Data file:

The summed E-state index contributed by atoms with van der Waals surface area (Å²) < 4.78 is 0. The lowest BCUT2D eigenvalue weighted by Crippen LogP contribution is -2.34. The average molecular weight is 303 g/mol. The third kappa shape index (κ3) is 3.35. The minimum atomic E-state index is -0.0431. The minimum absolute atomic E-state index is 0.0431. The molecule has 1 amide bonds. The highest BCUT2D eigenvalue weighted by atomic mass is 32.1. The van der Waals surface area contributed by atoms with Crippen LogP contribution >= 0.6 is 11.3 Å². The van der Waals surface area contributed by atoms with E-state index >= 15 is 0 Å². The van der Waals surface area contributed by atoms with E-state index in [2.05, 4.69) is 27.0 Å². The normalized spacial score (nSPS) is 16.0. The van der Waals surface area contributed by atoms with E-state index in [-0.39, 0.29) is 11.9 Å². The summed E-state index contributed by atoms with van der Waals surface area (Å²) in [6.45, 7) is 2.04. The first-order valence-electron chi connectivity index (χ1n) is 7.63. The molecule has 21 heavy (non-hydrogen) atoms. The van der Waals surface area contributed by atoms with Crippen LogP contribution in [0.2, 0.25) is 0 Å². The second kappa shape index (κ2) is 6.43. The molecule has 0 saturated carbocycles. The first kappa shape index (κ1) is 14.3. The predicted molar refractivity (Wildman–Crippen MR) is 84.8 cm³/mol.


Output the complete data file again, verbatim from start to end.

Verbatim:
The summed E-state index contributed by atoms with van der Waals surface area (Å²) < 4.78 is 0. The lowest BCUT2D eigenvalue weighted by Crippen LogP contribution is -2.34. The average molecular weight is 303 g/mol. The third kappa shape index (κ3) is 3.35. The minimum atomic E-state index is -0.0431. The minimum absolute atomic E-state index is 0.0431. The molecule has 1 amide bonds. The highest BCUT2D eigenvalue weighted by atomic mass is 32.1. The van der Waals surface area contributed by atoms with Crippen LogP contribution >= 0.6 is 11.3 Å². The van der Waals surface area contributed by atoms with E-state index >= 15 is 0 Å². The van der Waals surface area contributed by atoms with E-state index in [2.05, 4.69) is 27.0 Å². The normalized spacial score (nSPS) is 16.0. The van der Waals surface area contributed by atoms with E-state index in [-0.39, 0.29) is 11.9 Å². The summed E-state index contributed by atoms with van der Waals surface area (Å²) in [6.45, 7) is 2.04. The first-order valence-electron chi connectivity index (χ1n) is 7.63. The molecule has 21 heavy (non-hydrogen) atoms. The van der Waals surface area contributed by atoms with Crippen LogP contribution in [0.2, 0.25) is 0 Å². The second kappa shape index (κ2) is 6.43. The molecule has 0 saturated carbocycles. The first kappa shape index (κ1) is 14.3. The predicted molar refractivity (Wildman–Crippen MR) is 84.8 cm³/mol.